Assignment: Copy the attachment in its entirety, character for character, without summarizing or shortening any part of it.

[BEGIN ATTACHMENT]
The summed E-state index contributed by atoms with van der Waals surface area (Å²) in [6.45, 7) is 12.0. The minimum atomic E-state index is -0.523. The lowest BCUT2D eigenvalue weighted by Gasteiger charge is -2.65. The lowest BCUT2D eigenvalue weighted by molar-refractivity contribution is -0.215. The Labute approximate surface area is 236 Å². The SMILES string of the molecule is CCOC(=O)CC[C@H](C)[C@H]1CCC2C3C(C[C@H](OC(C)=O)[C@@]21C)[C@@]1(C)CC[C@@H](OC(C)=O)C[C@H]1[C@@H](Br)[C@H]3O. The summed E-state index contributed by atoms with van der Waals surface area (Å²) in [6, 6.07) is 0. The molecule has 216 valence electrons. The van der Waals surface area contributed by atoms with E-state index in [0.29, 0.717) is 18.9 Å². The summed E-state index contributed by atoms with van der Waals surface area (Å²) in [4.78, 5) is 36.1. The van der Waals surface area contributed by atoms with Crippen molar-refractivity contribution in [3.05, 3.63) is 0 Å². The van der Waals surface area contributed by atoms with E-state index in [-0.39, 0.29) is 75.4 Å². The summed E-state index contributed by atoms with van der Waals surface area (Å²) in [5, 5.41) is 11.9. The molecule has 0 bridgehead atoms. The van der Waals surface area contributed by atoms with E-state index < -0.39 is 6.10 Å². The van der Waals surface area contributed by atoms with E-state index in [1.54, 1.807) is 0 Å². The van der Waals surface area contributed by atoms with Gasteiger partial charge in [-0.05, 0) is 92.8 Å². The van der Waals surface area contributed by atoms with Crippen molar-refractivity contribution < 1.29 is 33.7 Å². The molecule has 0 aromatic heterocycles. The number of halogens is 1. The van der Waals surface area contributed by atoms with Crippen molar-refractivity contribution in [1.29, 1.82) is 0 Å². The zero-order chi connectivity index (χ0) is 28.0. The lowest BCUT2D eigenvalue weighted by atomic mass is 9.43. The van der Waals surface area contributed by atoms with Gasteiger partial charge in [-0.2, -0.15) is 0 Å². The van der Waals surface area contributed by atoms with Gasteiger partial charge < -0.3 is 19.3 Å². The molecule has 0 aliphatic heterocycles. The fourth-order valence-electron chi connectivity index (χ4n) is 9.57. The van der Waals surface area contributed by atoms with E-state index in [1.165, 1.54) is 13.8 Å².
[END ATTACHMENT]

The summed E-state index contributed by atoms with van der Waals surface area (Å²) in [6.45, 7) is 12.0. The minimum atomic E-state index is -0.523. The lowest BCUT2D eigenvalue weighted by Gasteiger charge is -2.65. The lowest BCUT2D eigenvalue weighted by molar-refractivity contribution is -0.215. The Labute approximate surface area is 236 Å². The SMILES string of the molecule is CCOC(=O)CC[C@H](C)[C@H]1CCC2C3C(C[C@H](OC(C)=O)[C@@]21C)[C@@]1(C)CC[C@@H](OC(C)=O)C[C@H]1[C@@H](Br)[C@H]3O. The summed E-state index contributed by atoms with van der Waals surface area (Å²) in [6, 6.07) is 0. The molecule has 216 valence electrons. The van der Waals surface area contributed by atoms with E-state index in [0.29, 0.717) is 18.9 Å². The summed E-state index contributed by atoms with van der Waals surface area (Å²) in [4.78, 5) is 36.1. The van der Waals surface area contributed by atoms with Crippen molar-refractivity contribution in [3.05, 3.63) is 0 Å². The van der Waals surface area contributed by atoms with E-state index in [-0.39, 0.29) is 75.4 Å². The summed E-state index contributed by atoms with van der Waals surface area (Å²) in [5, 5.41) is 11.9. The molecule has 0 bridgehead atoms. The van der Waals surface area contributed by atoms with E-state index < -0.39 is 6.10 Å². The van der Waals surface area contributed by atoms with E-state index in [1.54, 1.807) is 0 Å². The van der Waals surface area contributed by atoms with Gasteiger partial charge in [-0.05, 0) is 92.8 Å². The van der Waals surface area contributed by atoms with Crippen molar-refractivity contribution < 1.29 is 33.7 Å². The molecule has 0 aromatic heterocycles. The number of halogens is 1. The van der Waals surface area contributed by atoms with Crippen molar-refractivity contribution in [1.29, 1.82) is 0 Å². The zero-order chi connectivity index (χ0) is 28.0. The lowest BCUT2D eigenvalue weighted by atomic mass is 9.43. The van der Waals surface area contributed by atoms with Gasteiger partial charge in [-0.2, -0.15) is 0 Å². The van der Waals surface area contributed by atoms with Gasteiger partial charge < -0.3 is 19.3 Å². The molecule has 0 aliphatic heterocycles. The fourth-order valence-electron chi connectivity index (χ4n) is 9.57. The van der Waals surface area contributed by atoms with E-state index in [1.165, 1.54) is 13.8 Å².